My Mighty Muffaletta

17 Sep
It makes a thick, juicy, tasty meal. Don't worry, somehow it ends up fitting in your (my) mouth.

It makes a thick, juicy, tasty meal. Don't worry; somehow it ends up fitting in your (my) mouth.

If, like me, you’re clinging to the summer glory days of tomatoes, zucchini, peppers, and the like, this recipe is a shout-out to you. I know I should probably be featuring pumpkin-themed recipes at this point and talking about the chill in the air and how the wind brings the scent of cinnamon and rising dough wafting from my neighbor’s window, but seriously, it’s only September. And besides that, I don’t even know if my neighbors have things to waft my way, besides fertilizer. I don’t know my neighbors, actually. (Yet. Yet, I said!) Additionally, the wind poses a few problems for people like me who love to cycle, and people like me who like to not be cold in the winter.

Now that I’ve talked about why this is a summer recipe, let’s get on with it. Like the panzanella I featured a while back, this one also came from my days at an upscale, university café. In the late morning, an aluminum pan would come to the café filled with roasted vegetables. To that we would add sautéed mushrooms and a fresh slice of tomato. This comprised the sandwich guts. It was served on a crusty ciabbatta (I believe; J-Dawg, you can correct me), which we slathered in a rosemary-spiked mayo.

At least a few of us, upon leaving that café, had a strong aversion to mayo; it was the life-blood of that place. The vegetables are still roasted, but the “spread” is a bit of melted feta. I also roasted the tomatoes, instead of using fresh, whole slices. I love the whole vegetables appearance of this sandwich—you know exactly what you’re eating, and the tomatoes actually serve to bind it together.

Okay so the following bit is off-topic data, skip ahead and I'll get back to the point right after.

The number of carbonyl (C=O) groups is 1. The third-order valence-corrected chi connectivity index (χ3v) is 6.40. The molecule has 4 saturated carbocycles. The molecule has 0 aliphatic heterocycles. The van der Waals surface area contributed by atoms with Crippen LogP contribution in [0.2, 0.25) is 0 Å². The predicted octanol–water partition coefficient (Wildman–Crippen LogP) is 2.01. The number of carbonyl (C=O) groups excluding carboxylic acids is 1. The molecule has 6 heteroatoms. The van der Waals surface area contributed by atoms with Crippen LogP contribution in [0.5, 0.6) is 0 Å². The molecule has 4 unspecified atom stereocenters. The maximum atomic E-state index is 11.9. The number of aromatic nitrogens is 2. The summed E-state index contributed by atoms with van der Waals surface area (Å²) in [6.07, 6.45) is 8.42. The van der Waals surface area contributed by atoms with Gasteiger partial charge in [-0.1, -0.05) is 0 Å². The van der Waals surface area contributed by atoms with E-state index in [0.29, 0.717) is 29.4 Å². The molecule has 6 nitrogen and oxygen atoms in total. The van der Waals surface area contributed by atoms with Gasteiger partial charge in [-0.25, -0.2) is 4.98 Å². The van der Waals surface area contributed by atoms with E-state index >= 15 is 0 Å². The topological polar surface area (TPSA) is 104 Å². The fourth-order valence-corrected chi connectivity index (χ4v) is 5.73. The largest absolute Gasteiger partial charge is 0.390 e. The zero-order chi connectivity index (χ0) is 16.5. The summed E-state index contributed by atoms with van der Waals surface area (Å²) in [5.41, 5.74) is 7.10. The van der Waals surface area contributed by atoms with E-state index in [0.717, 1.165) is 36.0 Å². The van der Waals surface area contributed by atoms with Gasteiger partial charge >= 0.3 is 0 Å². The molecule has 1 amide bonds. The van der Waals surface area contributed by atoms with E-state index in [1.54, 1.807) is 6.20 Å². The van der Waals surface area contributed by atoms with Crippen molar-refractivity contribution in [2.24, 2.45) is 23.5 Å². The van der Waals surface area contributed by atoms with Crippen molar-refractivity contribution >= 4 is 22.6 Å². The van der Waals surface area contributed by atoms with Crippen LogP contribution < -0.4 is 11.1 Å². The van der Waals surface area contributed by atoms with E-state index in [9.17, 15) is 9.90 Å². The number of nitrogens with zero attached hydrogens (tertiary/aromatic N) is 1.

Traditional muffalettas use an olive salad and a heap ‘o meat and cheese, but there are plenty of sub sandwiches out there already. I wanted this to showcase the fresh vegetables, the heat to draw out their flavor and marry with leeks and fresh, pungent rosemary. I think you’ll like the results. Let me know what you think.

Note: this can be made ahead of time, and is ready for vegan-izing.

My Mighty Muffaletta

From “raw” to eating: 30 min., appx.

Makes: a pile, 4 servings

1 lb. tomatoes, sliced into rounds or left whole if using cherry tomatoes (I used heirloom, Big Boy, etc. from the garden)
½ lb. zucchini, cut on the bias into planks
1-2 bell peppers, each cut in half or thirds (I used purple, green, and chocolate, also from the garden)
1 bulb fennel, sliced on the bias into ¼” rounds
2 T olive oil
1 large clove garlic, slivered
leaves from ½ twig rosemary, chopped finely
kosher salt and freshly-cracked pepper, to taste

2” feta cheese (if in block form) or 3-4 T

4-6 ciabatta rolls (I get mine at Costco)

Preheat oven to 450 F. Combine vegetables in a glass baking dish, sprinkle leeks and garlic over top, and toss with olive oil. Sprinkle with kosher salt and a few cracks of black pepper. Roast in oven for appx. 20-25 min.